Sherry Wounded Foot was found unconscious after she was assaulted behind the Lakota HOPE Ministry building in Whiteclay, Nebraska, on August 5, 2016. Days later she died as a result of not only the beating she sustained but a misdiagnosis at the scene of her injuries. Will her murder ever be solved?
Could Sherry Wounded Foot’s death have been prevented by more comprehensive medical treatment for injuries sustained in an assault?
Sherry Wounded Foot was a 50-year-old mother, grandmother, and member of the Oglala Sioux tribe from the Pine Ridge Indian Reservation in South Dakota when she was found unconscious behind a building in Whiteclay, Nebraska, on August 5, 2016. A native of Rapid City, South Dakota, Sherry was close with her large family and enjoyed cooking for her loved ones.
Logan Lafferty, Sherry’s oldest son, said, “My mother had a tough life, but that may be why she was such a tough little lady.” He also stated, “... it turns out she was the sweetest, loving, most generous woman ever—with a heck of a feisty side.”
The day Sherry was found unconscious
On August 5, 2016, emergency responders got a call for an ambulance at the Lakota HOPE Ministry building, and when they arrived, they found Sherry unconscious behind the building. At first, the ambulance workers did not suspect that Sherry had been assaulted, but they transported her to Pine Ridge Hospital to get checked.
Sherry had a seizure at Pine Ridge Hospital, which prompted personnel to contact another hospital for help. The other hospital required a CT scan before they would accept a transfer, so the Pine Ridge staff ordered the test, which showed that Sherry had internal bleeding in her head and needed surgery. Sherry was transferred by helicopter to Rapid City Regional Hospital, and she underwent brain surgery at 4:42 pm on August 5.
After learning of her hospitalization, Sherry’s family contacted law enforcement to suggest that she may have been the victim of a violent attack. Several years prior to Sherry’s death, she pleaded guilty to assault with a dangerous weapon after stabbing a man in the abdomen in 2009. The source material indicated she was still awaiting sentencing at the time of the report, but it is unclear whether Sherry ever served time for the offense.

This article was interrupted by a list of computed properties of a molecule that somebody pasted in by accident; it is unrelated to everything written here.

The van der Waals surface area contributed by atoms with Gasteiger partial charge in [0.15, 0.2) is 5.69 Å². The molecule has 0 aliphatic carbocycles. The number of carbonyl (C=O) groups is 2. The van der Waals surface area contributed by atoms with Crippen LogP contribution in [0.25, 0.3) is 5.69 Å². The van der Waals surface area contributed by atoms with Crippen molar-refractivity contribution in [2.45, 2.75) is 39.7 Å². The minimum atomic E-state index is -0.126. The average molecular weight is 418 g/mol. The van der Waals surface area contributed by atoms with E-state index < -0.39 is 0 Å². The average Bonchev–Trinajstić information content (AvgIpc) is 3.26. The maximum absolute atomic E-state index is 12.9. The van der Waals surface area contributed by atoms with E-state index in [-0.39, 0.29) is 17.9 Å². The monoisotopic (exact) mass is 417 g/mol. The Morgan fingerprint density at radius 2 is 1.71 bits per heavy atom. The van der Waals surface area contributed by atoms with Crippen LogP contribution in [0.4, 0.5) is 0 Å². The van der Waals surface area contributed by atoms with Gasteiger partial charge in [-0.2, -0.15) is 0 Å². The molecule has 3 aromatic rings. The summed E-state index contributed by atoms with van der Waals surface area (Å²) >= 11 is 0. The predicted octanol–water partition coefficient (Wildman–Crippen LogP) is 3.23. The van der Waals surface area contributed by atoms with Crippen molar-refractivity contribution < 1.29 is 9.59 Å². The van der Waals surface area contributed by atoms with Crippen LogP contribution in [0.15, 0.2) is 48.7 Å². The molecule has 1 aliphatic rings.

When authorities inquired with Pine Ridge Hospital, they learned Sherry had been transferred to Rapid City Regional Hospital in South Dakota, and the staff there confirmed that Sherry’s injuries were consistent with a possible assault.
When Sherry died after succumbing to her injuries
On August, 17, 2016, 12 days after Sherry was found beaten and unconscious in Whiteclay, she died surrounded by family after life support was turned off. Sherry’s ultimate cause of death was determined to be blunt force trauma to the head, and authorities ruled her manner of death to be a possible homicide.
While an official investigation into Sherry’s death was launched, Sherry’s family did not believe law enforcement took her death—or the deaths of so many other Indigenous people—seriously.
As Logan Lafferty put it, “Each death in Whiteclay seems like nobody could care less, like us Natives aren’t human.”
A few months after Sherry’s death, a group of activists working to end alcohol sales in Whiteclay, Nebraska, put up reward money through Nebraska Crime Stoppers for anyone with information regarding Sherry’s beating and subsequent death. They believed the sale of alcohol just outside the Pine Ridge Indian Reservation (which prohibits the sale of alcohol) contributed to violence, vagrancy, and alcohol-related problems in and around the tiny town.
Sherry’s own brother was found under eerily similar circumstances—beaten and left for dead in the heart of Whiteclay—in 2012. He ended up dying, but no arrests had been made at the time of the report.
Where the case stands today
In 2019, Sherry’s daughter Sandra Graham filed a lawsuit against the federal government for negligence on the part of the Pine Ridge ambulance service and hospital staff. She alleged the staff failed to recognize a life-threatening head injury that required immediate treatment—an injury that eventually led to Sherry’s death.
According to the Nebraska Commission on Indian Affairs, “A 2016 National Institute of Justice report found that 80 percent of Native women have experienced violence in their lifetimes.” Sherry’s case is still unsolved.
Her daughter Sandra sums up her wish to find answers about her mother’s death: “What I need is justice. My mom deserves that.”
Anyone with information about the case is encouraged to contact the Oglala Sioux Police Department at 605-867-5141 or the Nebraska State Patrol at 402-471-4545.